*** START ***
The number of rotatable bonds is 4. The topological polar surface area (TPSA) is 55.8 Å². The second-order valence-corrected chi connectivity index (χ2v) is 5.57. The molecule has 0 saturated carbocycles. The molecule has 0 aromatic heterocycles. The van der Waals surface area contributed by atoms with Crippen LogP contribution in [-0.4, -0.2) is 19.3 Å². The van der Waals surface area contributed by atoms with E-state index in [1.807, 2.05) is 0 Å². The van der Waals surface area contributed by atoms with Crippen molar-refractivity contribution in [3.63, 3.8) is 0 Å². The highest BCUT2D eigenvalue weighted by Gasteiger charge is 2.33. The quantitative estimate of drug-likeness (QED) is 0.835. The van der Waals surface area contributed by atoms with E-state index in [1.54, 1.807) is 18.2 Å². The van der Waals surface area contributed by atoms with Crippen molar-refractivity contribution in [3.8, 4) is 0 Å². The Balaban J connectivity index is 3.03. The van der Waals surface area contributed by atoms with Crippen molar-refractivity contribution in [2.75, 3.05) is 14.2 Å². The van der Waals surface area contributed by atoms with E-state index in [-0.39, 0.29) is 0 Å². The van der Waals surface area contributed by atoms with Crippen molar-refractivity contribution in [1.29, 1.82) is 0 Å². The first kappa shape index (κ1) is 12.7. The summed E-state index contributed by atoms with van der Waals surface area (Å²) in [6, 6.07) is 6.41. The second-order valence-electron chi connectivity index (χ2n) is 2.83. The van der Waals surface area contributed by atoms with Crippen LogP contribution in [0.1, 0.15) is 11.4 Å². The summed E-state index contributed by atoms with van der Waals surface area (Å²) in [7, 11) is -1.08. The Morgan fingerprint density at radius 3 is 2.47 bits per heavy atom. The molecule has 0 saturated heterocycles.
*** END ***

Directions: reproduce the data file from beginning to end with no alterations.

The number of rotatable bonds is 4. The topological polar surface area (TPSA) is 55.8 Å². The second-order valence-corrected chi connectivity index (χ2v) is 5.57. The molecule has 0 saturated carbocycles. The molecule has 0 aromatic heterocycles. The van der Waals surface area contributed by atoms with Crippen LogP contribution in [-0.4, -0.2) is 19.3 Å². The van der Waals surface area contributed by atoms with E-state index in [1.807, 2.05) is 0 Å². The van der Waals surface area contributed by atoms with Crippen molar-refractivity contribution in [3.63, 3.8) is 0 Å². The highest BCUT2D eigenvalue weighted by Gasteiger charge is 2.33. The quantitative estimate of drug-likeness (QED) is 0.835. The van der Waals surface area contributed by atoms with E-state index in [1.54, 1.807) is 18.2 Å². The van der Waals surface area contributed by atoms with Crippen molar-refractivity contribution in [3.8, 4) is 0 Å². The Balaban J connectivity index is 3.03. The van der Waals surface area contributed by atoms with Crippen molar-refractivity contribution in [2.75, 3.05) is 14.2 Å². The van der Waals surface area contributed by atoms with E-state index in [-0.39, 0.29) is 0 Å². The van der Waals surface area contributed by atoms with Crippen molar-refractivity contribution in [1.29, 1.82) is 0 Å². The first kappa shape index (κ1) is 12.7. The summed E-state index contributed by atoms with van der Waals surface area (Å²) in [6, 6.07) is 6.41. The second-order valence-electron chi connectivity index (χ2n) is 2.83. The van der Waals surface area contributed by atoms with Crippen LogP contribution in [0.1, 0.15) is 11.4 Å². The summed E-state index contributed by atoms with van der Waals surface area (Å²) in [7, 11) is -1.08. The Morgan fingerprint density at radius 3 is 2.47 bits per heavy atom. The molecule has 0 saturated heterocycles.